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Commodity futures are available on four broad categories of products in India:

  • Base Metals (Aluminium, copper, tin, zinc)
  • Precious metals (Gold and silver)
  • Energy products (Crude oil and Natural Gas)
  • Agricultural products (cotton, pepper, mentha oil etc)

To understand the concept of forwards as distinct from futures and options, let us look at a hypothetical illustration.


A farmer grows tomatoes during the season and supplies it to the ketchup factory which is situated about 60 KM away. The ketchup factory arranges to pick up the tomatoes from the farm and transports to the factory directly. The price at which the tomatoes are supplied is determined by the prevailing market prices on the date of supply. The contract is for 5000 kg of tomatoes. However, this opened up a price risk to both the farmer and the ketchup factory as neither were sure about the prevailing market prices on the day of supply. That is where a basic forward contract can come into existence.

A forward contract is an agreement to buy or sell an underlying commodity at a fixed price determined in advance for a particular date in the future.

Can a forward contract come into existence in the above case? Let us take a look.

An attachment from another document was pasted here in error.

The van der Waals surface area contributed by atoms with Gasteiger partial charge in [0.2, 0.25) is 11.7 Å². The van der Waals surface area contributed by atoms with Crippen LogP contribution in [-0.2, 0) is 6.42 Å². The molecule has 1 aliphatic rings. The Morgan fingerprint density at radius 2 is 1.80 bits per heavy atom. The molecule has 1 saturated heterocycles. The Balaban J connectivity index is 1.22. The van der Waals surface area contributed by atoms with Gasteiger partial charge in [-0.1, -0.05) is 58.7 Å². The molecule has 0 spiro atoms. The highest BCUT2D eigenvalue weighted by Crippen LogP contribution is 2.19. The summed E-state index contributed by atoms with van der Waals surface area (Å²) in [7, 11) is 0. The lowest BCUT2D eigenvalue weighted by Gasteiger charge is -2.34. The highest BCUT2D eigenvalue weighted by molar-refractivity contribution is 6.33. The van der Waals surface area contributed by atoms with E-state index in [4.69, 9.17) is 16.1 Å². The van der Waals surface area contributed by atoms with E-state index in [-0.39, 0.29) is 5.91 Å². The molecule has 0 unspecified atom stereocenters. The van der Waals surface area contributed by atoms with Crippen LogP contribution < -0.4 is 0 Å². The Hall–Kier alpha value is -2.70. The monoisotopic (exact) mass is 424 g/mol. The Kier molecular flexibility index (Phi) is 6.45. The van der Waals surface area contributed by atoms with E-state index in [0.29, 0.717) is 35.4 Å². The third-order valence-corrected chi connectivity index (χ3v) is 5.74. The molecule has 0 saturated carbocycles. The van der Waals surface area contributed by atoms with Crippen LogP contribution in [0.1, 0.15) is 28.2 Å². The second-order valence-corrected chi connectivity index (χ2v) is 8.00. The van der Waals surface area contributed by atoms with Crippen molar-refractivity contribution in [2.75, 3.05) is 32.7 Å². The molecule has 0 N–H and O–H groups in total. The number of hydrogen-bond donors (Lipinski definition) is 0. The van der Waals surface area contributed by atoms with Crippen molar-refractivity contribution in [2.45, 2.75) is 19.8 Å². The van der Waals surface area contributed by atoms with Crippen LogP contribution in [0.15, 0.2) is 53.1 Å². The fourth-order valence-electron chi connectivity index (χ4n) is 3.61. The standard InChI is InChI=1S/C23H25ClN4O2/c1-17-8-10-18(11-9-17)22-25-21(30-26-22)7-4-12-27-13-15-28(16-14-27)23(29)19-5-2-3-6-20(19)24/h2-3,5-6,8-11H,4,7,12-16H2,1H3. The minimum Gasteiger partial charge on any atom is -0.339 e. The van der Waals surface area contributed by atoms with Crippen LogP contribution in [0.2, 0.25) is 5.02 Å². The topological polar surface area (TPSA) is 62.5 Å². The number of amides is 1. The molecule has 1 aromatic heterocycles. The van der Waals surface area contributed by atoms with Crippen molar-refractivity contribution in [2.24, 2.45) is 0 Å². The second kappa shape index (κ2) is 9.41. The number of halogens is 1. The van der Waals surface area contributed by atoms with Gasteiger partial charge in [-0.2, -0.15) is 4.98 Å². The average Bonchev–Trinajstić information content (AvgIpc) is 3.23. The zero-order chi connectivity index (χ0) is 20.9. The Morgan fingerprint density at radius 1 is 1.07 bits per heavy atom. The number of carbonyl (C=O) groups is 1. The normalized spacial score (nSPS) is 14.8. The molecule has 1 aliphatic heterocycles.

• The farmer can sell tomatoes forwards to the ketchup factory at a minimum price of price of Rs.30/kg exactly 3 months from now. The farmer needs a minimum price of Rs.30/kg to cover his costs and make a profit.
  • The Ketchup factor can buy tomatoes from the farmer at Rs.33/kg at the end of 3 months. That is the price at which the ketchup factory can cover all costs including transportation and also make a margin.

Now the farmer and the ketchup factor can enter into a forward contract as under:

  • The farmer and the ketchup factory enter into a 3-month forward contract under which the farmer will supply 5000 kg of tomatoes to the ketchup factory at the end of the 3 month period at a price of Rs.31.50/kg.
  • This forward price suits the farmer because it is Rs.1.50 better than the minimum price that he is expecting to be profitable in the market.
  • The forward price of Rs.31.50/kg also suits the ketchup factory because it is Rs.1.50 lower than the cost at which the factory can be profitable.
  • Under the forward contract, the farmer is obligated to delivery 5000 kg of tomatoes on the designated date at the price of Rs.31.50/kg, irrespective of whatever is the price prevailing in the market at that point of time.
  • Similarly, the forward contract also stipulates that the ketchup factory is obliged to buy 5000 kg of tomatoes on the designated date at the price of Rs.31.50, irrespective of the prevailing price of tomatoes at that point of time.

What happens on the date of maturity of the forward contract at the end of 3 months? There are 3 possibilities in this case.

  • On the contract maturity date the price of tomatoes in the market may be around Rs.31.50. In this case, both the farmer and the ketchup factory will just execute their ends of the contract.